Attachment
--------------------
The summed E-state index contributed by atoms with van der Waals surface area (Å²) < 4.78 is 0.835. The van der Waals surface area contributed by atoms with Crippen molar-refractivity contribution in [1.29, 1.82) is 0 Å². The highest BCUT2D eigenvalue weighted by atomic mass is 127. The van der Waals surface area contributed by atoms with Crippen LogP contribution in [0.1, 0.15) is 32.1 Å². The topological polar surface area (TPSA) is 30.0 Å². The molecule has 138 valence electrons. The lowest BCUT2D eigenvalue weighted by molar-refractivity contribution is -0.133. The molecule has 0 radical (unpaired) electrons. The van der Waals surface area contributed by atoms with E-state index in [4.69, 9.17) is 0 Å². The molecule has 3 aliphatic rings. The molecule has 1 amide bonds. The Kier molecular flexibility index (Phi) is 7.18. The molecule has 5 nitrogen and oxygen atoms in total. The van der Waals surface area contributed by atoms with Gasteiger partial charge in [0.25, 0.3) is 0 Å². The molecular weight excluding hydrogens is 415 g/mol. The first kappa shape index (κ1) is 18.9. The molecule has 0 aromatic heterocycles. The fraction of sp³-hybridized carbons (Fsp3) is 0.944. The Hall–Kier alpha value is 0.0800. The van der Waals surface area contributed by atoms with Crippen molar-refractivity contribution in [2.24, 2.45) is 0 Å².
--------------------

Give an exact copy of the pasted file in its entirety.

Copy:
The summed E-state index contributed by atoms with van der Waals surface area (Å²) < 4.78 is 0.835. The van der Waals surface area contributed by atoms with Crippen molar-refractivity contribution in [1.29, 1.82) is 0 Å². The highest BCUT2D eigenvalue weighted by atomic mass is 127. The van der Waals surface area contributed by atoms with Crippen LogP contribution in [0.1, 0.15) is 32.1 Å². The topological polar surface area (TPSA) is 30.0 Å². The molecule has 138 valence electrons. The lowest BCUT2D eigenvalue weighted by molar-refractivity contribution is -0.133. The molecule has 0 radical (unpaired) electrons. The van der Waals surface area contributed by atoms with E-state index in [4.69, 9.17) is 0 Å². The molecule has 3 aliphatic rings. The molecule has 1 amide bonds. The Kier molecular flexibility index (Phi) is 7.18. The molecule has 5 nitrogen and oxygen atoms in total. The van der Waals surface area contributed by atoms with Gasteiger partial charge in [0.25, 0.3) is 0 Å². The molecular weight excluding hydrogens is 415 g/mol. The first kappa shape index (κ1) is 18.9. The molecule has 0 aromatic heterocycles. The fraction of sp³-hybridized carbons (Fsp3) is 0.944. The Hall–Kier alpha value is 0.0800. The van der Waals surface area contributed by atoms with Crippen molar-refractivity contribution in [2.24, 2.45) is 0 Å².